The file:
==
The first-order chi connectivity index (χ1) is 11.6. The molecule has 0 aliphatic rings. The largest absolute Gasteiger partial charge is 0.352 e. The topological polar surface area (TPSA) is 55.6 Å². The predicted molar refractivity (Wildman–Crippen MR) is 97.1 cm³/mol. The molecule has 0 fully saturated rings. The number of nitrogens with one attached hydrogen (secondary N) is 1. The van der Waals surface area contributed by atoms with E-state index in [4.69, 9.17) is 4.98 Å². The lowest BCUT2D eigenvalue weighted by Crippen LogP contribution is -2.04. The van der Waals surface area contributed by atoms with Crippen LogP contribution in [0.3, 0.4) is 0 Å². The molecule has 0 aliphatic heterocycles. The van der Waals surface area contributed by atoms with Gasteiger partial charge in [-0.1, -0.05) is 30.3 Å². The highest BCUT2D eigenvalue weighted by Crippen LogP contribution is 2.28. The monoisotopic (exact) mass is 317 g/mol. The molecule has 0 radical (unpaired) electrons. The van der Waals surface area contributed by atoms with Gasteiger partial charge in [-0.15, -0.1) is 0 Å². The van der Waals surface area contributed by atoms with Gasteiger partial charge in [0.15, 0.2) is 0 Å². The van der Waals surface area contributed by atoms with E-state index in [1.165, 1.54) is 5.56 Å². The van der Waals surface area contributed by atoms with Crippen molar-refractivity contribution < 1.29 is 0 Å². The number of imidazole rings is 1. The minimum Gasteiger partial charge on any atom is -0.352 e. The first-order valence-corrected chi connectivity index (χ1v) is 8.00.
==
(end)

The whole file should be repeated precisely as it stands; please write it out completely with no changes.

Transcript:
The first-order chi connectivity index (χ1) is 11.6. The molecule has 0 aliphatic rings. The largest absolute Gasteiger partial charge is 0.352 e. The topological polar surface area (TPSA) is 55.6 Å². The predicted molar refractivity (Wildman–Crippen MR) is 97.1 cm³/mol. The molecule has 0 fully saturated rings. The number of nitrogens with one attached hydrogen (secondary N) is 1. The van der Waals surface area contributed by atoms with E-state index in [4.69, 9.17) is 4.98 Å². The lowest BCUT2D eigenvalue weighted by Crippen LogP contribution is -2.04. The van der Waals surface area contributed by atoms with Crippen LogP contribution in [0.3, 0.4) is 0 Å². The molecule has 0 aliphatic heterocycles. The van der Waals surface area contributed by atoms with Gasteiger partial charge in [-0.1, -0.05) is 30.3 Å². The highest BCUT2D eigenvalue weighted by Crippen LogP contribution is 2.28. The monoisotopic (exact) mass is 317 g/mol. The molecule has 0 radical (unpaired) electrons. The van der Waals surface area contributed by atoms with Gasteiger partial charge in [-0.15, -0.1) is 0 Å². The van der Waals surface area contributed by atoms with Gasteiger partial charge in [0.15, 0.2) is 0 Å². The van der Waals surface area contributed by atoms with E-state index in [1.165, 1.54) is 5.56 Å². The van der Waals surface area contributed by atoms with Crippen molar-refractivity contribution < 1.29 is 0 Å². The number of imidazole rings is 1. The minimum Gasteiger partial charge on any atom is -0.352 e. The first-order valence-corrected chi connectivity index (χ1v) is 8.00.